posted on Mar, 17 2013 @ 11:21 AM
reply to post by coredrill
It doesn't appear to me to be 'in' the ads section in any obvious way. Right below it is another news article as is everything to the left of it.
If you are familiar with newspapers from that era, you will note that filling of all spaces in whatever manner is necessary is the norm. We are so
accustomed to seeing well-defined sections, columns and segregation of news material by genre that we lose the fact that this was 1919 typesetting and
publishing technology at work here.
I don't think that anyone seeing these articles today is in a position to definitively claim that they are fabrications or exaggerations any more
than they are truthful coverage of a discovery in a back yard. This is simply an account that I found by pure chance while doing a genealogical
search for an obit. It is not an account of a 'giant' discovery that I had ever come across before and thought it of interest to ATS members and
worthy of discussion and follow-up.
My original intent of posting this find, of which I am making no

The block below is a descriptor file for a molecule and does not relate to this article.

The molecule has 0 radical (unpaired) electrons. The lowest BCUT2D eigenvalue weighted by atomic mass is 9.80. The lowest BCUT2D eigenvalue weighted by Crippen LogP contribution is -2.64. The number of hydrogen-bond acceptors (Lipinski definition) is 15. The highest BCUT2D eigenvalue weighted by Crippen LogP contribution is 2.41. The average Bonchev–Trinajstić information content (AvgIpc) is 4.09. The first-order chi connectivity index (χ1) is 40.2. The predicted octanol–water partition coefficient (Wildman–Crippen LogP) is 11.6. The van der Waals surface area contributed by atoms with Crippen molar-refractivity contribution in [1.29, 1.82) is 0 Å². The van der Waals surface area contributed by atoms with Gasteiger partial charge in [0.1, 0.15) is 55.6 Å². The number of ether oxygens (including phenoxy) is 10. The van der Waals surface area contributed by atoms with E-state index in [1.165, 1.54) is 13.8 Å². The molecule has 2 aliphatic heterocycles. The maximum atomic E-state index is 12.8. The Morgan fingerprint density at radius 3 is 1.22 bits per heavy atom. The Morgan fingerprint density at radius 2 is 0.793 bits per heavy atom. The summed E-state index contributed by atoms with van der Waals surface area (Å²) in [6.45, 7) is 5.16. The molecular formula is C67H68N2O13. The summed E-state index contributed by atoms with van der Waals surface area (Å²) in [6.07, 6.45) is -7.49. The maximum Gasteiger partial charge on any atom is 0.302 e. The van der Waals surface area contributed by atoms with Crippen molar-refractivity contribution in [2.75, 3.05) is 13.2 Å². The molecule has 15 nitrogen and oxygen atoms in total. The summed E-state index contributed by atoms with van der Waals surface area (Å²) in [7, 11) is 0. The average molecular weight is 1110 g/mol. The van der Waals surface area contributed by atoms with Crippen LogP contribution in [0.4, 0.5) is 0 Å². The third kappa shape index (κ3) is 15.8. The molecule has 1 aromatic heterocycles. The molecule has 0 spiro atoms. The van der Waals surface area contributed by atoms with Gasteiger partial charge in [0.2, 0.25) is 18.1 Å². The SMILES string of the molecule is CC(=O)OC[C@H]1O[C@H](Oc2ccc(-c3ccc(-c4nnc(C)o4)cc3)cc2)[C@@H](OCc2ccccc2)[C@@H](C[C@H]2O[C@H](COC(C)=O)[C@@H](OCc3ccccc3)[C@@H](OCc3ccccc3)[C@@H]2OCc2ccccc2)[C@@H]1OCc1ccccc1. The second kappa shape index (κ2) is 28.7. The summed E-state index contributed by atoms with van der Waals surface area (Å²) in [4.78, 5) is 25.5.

claims about giants one way or the other, is to find out more about this
particular incident and the follow-up to it. Even if this article is "yellow journalism", a great number of questions remain and continue to crop
1. Why/how did the physicians so grossly misidentify what this mummified body was upon initial inspection? It sounds like more than one physician was
involved in its examination.
2. Oren Nierman in Jackson, MI, as a person, was not a fabrication. The census proves this. Why was this corpse in the rear yard of a local
patrolman? Did he have a role in this?
3. How did an ex-con plant a corpse in a patrolman's rear yard without his knowledge?. Is this
version true, or is it a hasty cover-up story a
la Roswell because the find did not 'fit' with the science of the day and challenged conventional thought?
4. What was the ultimate fate of this corpse/mummy/giant/dummy after the exhumation and examination?